The composition of Earth's early atmosphere strongly influenced chemical reactions that occurred on our planet's surface. While outgassing of the early Earth's interior, such as through a magma ocean, leads to an oxidized H2O-CO2 atmosphere, if the early atmosphere was largely derived from late accreting planetesimals, then the oxidation state of the impactor controls the composition of the atmospheric gases. The proposed noble gas measurements will be ideally suited to address whether the early atmosphere was produced through outgassing of the mantle or impact outgassing of late accreting planetesimals. In addition to the origin of the early atmosphere, the noble gas measurements will provided new constraints on what sources contributed volatiles to Earth and at what stage of Earth's accretion the volatiles currently in the solid Earth were delivered.

Specifically, Helium (He), Neon (Ne), Argon (Ar), Krypton (Kr) and Xenon (Xe) isotopic measurements will be made on mid-ocean ridge and ocean island basalts. These noble gas measurements will help to answer the following key questions: i) are the stable isotopic compositions of Xenon and Krypton in Mid-Ocean Ridge Basalts (MORB) and plume source(s) solar, chondritic, or air-like? ii) are the elemental abundance ratios observed in Iceland basalts representative of other mantle plumes? iii) are the observations of higher Pu- to U-derived fission Xe and lower I/Pu ratio for the Iceland plume representative of other mantle plumes? iv) is the magnitude of 129Xe/130Xe isotopic anomalies in MORBs and plume source(s) constant or is there variability in the ratio associated with subduction of air/seawater? and v) what is the degree of mixing between the MORB and plume source over 4.45 Ga such that differences in Xenon isotopic compositions can be preserved in the present day mantle? Answers to these questions will address the broader goal of understanding the origin of the early atmosphere and the timing and processes controlling the acquisition of terrestrial volatiles.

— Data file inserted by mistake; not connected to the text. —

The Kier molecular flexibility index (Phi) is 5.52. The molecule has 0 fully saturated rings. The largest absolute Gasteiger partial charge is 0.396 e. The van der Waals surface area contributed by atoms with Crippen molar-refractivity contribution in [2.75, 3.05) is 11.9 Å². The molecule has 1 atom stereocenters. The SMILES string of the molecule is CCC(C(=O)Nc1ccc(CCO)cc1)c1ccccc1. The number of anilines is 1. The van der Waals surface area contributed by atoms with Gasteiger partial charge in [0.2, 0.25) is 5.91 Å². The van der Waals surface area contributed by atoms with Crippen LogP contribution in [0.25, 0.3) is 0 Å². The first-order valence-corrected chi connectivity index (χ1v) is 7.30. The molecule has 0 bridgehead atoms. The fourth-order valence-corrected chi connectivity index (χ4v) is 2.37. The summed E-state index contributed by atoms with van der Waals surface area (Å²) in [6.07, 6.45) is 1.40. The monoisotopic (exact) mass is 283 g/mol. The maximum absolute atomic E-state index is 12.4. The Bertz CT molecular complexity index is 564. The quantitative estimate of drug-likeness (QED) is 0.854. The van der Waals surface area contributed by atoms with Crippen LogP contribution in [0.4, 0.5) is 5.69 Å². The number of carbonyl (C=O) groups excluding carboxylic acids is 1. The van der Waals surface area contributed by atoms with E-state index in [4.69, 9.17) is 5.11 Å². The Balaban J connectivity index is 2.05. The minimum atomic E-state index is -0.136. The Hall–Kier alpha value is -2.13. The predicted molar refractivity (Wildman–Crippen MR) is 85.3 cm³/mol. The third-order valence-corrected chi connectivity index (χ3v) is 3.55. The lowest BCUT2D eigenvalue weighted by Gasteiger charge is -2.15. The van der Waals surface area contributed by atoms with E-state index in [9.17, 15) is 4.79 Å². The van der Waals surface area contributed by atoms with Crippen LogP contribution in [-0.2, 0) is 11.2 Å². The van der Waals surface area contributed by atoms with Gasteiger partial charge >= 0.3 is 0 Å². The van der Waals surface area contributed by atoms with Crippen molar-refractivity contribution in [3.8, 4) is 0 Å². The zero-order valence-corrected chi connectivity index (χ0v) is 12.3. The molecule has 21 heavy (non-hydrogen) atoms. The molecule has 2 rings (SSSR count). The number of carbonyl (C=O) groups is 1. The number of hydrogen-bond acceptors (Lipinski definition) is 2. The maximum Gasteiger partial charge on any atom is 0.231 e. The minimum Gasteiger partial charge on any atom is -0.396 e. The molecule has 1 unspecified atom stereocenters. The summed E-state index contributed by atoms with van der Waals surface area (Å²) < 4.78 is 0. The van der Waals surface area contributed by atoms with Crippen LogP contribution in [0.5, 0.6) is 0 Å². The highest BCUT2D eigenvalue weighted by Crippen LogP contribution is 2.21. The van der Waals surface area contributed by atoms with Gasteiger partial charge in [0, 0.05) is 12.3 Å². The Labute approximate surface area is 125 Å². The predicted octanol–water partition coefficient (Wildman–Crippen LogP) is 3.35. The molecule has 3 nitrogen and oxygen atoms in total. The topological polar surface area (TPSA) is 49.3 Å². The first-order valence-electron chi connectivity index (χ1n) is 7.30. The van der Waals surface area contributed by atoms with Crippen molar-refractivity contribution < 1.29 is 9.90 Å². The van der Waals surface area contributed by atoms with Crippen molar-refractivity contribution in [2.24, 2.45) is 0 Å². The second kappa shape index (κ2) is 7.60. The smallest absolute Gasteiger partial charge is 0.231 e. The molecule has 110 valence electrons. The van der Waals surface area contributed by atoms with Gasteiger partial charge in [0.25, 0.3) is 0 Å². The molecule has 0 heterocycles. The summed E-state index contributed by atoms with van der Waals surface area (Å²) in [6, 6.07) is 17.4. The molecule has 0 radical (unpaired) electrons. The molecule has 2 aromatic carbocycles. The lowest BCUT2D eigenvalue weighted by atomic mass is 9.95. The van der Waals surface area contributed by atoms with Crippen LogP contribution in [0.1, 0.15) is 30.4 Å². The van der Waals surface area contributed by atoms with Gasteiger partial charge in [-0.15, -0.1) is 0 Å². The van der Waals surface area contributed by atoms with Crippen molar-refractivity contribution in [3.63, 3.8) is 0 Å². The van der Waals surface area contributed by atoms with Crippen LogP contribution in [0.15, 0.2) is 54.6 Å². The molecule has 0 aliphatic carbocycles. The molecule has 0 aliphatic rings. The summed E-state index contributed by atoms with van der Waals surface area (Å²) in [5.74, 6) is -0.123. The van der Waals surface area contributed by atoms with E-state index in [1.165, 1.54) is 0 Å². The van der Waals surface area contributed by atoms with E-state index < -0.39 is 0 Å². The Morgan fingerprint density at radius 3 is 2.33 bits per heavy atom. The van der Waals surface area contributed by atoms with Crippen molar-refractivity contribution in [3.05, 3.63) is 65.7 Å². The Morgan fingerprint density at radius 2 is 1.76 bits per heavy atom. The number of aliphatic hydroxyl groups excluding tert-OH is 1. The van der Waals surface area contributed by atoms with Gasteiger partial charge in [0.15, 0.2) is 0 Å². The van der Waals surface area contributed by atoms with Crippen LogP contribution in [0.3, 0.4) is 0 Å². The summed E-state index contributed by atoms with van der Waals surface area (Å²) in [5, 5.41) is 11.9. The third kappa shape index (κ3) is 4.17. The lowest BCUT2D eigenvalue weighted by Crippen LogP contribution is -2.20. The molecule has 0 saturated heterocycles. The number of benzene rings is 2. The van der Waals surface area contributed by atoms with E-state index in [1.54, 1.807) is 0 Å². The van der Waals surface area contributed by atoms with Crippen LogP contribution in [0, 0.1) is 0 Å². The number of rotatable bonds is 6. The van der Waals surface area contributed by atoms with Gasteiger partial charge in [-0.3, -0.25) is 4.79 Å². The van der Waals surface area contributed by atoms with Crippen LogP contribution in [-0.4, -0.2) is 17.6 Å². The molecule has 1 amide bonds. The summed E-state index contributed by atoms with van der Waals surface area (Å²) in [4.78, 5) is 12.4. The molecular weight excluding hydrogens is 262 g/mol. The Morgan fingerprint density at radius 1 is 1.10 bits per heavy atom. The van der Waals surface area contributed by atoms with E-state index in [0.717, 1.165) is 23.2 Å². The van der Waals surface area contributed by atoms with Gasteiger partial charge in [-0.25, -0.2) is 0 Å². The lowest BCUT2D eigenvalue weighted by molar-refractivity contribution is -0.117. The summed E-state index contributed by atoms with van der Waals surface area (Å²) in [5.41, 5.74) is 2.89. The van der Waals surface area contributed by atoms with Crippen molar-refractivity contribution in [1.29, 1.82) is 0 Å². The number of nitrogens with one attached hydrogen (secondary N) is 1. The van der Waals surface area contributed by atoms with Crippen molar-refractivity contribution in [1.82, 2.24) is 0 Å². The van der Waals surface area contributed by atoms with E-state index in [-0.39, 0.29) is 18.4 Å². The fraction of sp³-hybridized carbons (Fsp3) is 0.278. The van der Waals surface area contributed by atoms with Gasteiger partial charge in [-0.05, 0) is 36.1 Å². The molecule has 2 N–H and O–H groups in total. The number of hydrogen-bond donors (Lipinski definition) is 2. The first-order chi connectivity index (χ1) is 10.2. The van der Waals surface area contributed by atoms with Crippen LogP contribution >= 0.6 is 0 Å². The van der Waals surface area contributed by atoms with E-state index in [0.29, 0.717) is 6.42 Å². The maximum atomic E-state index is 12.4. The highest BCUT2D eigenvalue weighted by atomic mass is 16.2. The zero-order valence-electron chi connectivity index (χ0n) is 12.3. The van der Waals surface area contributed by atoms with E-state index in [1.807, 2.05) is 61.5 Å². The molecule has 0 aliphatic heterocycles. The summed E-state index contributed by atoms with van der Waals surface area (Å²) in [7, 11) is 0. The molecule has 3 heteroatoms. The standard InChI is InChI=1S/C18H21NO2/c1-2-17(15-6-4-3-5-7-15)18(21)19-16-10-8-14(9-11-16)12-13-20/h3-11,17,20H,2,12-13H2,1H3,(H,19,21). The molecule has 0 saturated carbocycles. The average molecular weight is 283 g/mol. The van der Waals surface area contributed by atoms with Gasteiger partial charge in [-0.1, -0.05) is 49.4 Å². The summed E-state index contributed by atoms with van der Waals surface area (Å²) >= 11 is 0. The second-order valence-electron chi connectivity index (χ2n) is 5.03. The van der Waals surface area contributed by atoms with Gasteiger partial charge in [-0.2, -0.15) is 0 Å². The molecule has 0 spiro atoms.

National Science Foundation (NSF)
Division of Earth Sciences (EAR)
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Jennifer Wade
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Harvard University
United States
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